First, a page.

Then the hard work will begin. Certainly, part of the discussion will revolve around how many deer are the right amount statewide and regionally, the answer to which can be found in the fable of Goldilocks and the Three Bears (in other words, it’s a matter of collective opinion as much as science). But there will be hard questions as well regarding habitat and habitat management with input, perhaps not favorable to deer hunters, from the agriculture, forestry and preservationist representatives. Then deer numbers will have to be balanced with management of moose and perhaps elk, again with perspectives deer hunters may not care for.

Another point of controversy may be how deer managers approach the issues of baiting, feeding and creating food plots for deer. In terms of food plots, the horse is long out of the barn, with landowners across the state now gardening for deer. Baiting deer is not allowed during the hunting season, but certainly occurs both legally prior to the season and illegally during the season. Deer feeding ranges from backyard treats to major operations during snowy winters. I suspect all of these methods of attracting whitetails to unnatural feeding sites deserves serious scrutiny.

Why? Because during the next 10 years, which will be the life of this plan, Chronic Wasting Disease may emerge as a major health issue for Minnesota whitetails and those who hunt them. CWD is spreading rapidly in neighboring Wisconsin, where a hyper-politicized deer management system is doing far too little to monitor the disease in deer or to curb it’s spread. At this point, it may just be a matter of time before we begin seeing more outbreaks in Minnesota. While the always fatal illness isn’t wholly understood, what is known is that it seems more prevalent in situations where deer are congregated, such as in an enclosure or at a feeding site. Since baiting has suddenly become common with northwestern Ontario hunters, it is possible we may see a CWD threat on our northern border, too.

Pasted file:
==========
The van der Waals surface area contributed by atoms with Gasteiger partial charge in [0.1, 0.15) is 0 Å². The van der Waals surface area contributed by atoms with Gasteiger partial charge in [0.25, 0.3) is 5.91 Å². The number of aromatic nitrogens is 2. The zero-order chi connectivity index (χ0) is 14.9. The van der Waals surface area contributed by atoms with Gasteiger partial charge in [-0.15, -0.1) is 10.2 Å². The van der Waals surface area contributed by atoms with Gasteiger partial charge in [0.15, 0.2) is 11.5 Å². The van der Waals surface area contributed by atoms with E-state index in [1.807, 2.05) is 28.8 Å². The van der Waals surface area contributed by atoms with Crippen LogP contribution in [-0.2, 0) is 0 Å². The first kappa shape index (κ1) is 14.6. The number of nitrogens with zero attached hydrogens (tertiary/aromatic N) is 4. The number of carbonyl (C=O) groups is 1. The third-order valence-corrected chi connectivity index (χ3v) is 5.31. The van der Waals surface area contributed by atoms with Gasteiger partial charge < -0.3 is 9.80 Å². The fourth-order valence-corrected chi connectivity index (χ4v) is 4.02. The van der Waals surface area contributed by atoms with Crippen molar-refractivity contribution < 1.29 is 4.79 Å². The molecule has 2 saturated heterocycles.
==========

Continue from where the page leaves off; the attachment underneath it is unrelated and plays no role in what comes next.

Currently, Minnesota takes aggressive action to cull deer numbers in localized areas where CWD has been found. While doing so may be a bad deal for the hunters in those locations, the intent is to prevent the spread of the disease. So far, this approach seems to work. For sure it works better than the lackadaisical tactics employed in Wisconsin.

While so far CWD has only been found in members of the deer family, the illness is closely related to Mad Cow Disease, which has been transmitted to humans. Even though that hasn’t occurred, this hunter, and many others, wouldn’t risk knowingly eating an infected whitetail. A widespread outbreak of CWD could significantly change deer hunting as we know it.

While the members of the advisory committee will have points of disagreement, we can only hope they will all agree that the outcome of the Minnesota deer plan is to provide for a healthy whitetail herd that provides recreation for a half-million hunters and food for many more Minnesotans. White-tailed deer are a prized and valuable natural resource. Let’s plan to keep them that way.

Golden Eagle Lodge